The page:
“I’ve got nothing to lose.” This is a thing people say.
It’s something I’ve said, I think, although I do not remember when or in what context I may have said it.
I suppose it’s true, at times. What have you got to lose in accepting an okay job when you need one, even when it’s not your dream? It’s a job, after all.
But what if the thing you’ve got to lose is that tomorrow, when your not-a-dream-job begins, you’re not online to see your for-real dream job come across? You lose that opportunity. Poof, it’s gone. Given to the one who waited for it.
If you’d just have waited a day. A month.
What is waiting for a day or a month in the whole of life?
We wait for spring, knowing that blossoms will bloom.
We wait for childbirth, knowing the one inside of us needs more time. That we need more time, too.
We’re patient. Or, at least, we know when to tell ourselves to be patient.
On the other hand, not taking a decent job when you need a decent job would be foolish. Who wouldn’t condemn a hungry family’s provider for saying “no” to a paycheck that guarantees – at least for the time being – steady meals?
The problem is, we don’t know whether our choices are foolish or brave until after we’ve made them.
We’re uncertain about the path we wander until we stand at the end of it, happy and triumphant, or find ourselves looking at an impenetrable wall.
I think a lot about what we have to lose. More precisely, what I have to lose.
“I’ve got nothing to lose!”
Sometimes, the phrase is said by writers sending pitches. Other times, by those who’ve been told they’re dying but can participate in a new trial. It seems to be a good attitude to have in those cases.
But, isn’t there always something to lose? The parent who chooses the trial rather than dying – will it make her feel worse in her final days? No longer know her son’s name?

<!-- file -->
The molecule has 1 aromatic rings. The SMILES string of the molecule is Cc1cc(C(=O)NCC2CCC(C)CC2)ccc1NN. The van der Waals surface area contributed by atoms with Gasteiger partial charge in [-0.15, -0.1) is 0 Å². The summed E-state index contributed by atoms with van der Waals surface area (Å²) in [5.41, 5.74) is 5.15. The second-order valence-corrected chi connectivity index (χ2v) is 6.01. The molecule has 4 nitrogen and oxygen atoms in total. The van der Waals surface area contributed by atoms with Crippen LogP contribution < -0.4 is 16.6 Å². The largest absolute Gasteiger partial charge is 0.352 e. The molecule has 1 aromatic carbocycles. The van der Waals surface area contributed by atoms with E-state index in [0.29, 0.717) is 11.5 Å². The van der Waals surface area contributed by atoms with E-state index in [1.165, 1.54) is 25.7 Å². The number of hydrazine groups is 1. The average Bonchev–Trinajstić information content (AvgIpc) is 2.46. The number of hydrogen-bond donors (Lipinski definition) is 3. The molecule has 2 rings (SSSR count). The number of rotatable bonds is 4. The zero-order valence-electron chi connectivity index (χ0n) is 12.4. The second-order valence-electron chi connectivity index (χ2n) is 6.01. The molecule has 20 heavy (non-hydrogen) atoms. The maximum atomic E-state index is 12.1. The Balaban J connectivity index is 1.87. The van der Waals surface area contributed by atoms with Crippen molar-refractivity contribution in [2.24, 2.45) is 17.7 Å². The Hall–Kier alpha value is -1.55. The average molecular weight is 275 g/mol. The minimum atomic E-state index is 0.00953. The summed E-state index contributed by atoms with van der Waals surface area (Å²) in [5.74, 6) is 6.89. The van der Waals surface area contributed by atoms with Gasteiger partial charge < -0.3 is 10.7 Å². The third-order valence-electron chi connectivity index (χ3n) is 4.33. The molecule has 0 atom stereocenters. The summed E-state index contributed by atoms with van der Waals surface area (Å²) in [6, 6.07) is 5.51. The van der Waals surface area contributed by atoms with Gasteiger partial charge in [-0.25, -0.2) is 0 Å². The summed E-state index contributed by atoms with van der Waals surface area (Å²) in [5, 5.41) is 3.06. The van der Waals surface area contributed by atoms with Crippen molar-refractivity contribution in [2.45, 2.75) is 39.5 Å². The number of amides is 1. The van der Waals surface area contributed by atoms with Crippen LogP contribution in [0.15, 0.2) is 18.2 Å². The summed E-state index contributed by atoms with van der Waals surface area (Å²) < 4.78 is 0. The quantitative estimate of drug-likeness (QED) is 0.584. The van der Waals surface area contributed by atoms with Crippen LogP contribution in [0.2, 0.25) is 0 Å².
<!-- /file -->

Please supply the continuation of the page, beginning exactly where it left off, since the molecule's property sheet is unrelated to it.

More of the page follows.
Is an editor’s rejection the one thing that makes a writer pack away her keyboard when the next world-altering novel is waiting to bloom from her laptop?
There’s always something to lose.
Life. Memories. A kind smile given to a stressed-out parent.
If anything, what we have to lose is what happens next.
While I’m not much of a believer in dwelling on past “what if’s,” it’s impossible to not indulge in wondering about future ones.
Because how can we not fear losing what happens next, given an alternate path?
I was never fearful of death before becoming a mother. Now, I think about it much too much. With the help of a few free tax tools, I filed taxes this week. So now I’m thinking about death and taxes.
What if you’d died a week later, a decade earlier? What would have changed?
Would I trade past memories and comforts in order to shut the door on death for a minute, an hour, a day, a year. A lifetime? I don’t know.
I’m working on a novel, and these questions are ones that I’m asking myself about the characters within it, and when I lie in bed at night, ones I ask myself. Maybe you’re wondering about them too.
Or, maybe not. But what is there to lose, anyway?
This has been a Finish the Sentence Friday post. This week’s sentence is “In this world nothing can be said to be certain, except death and taxes …”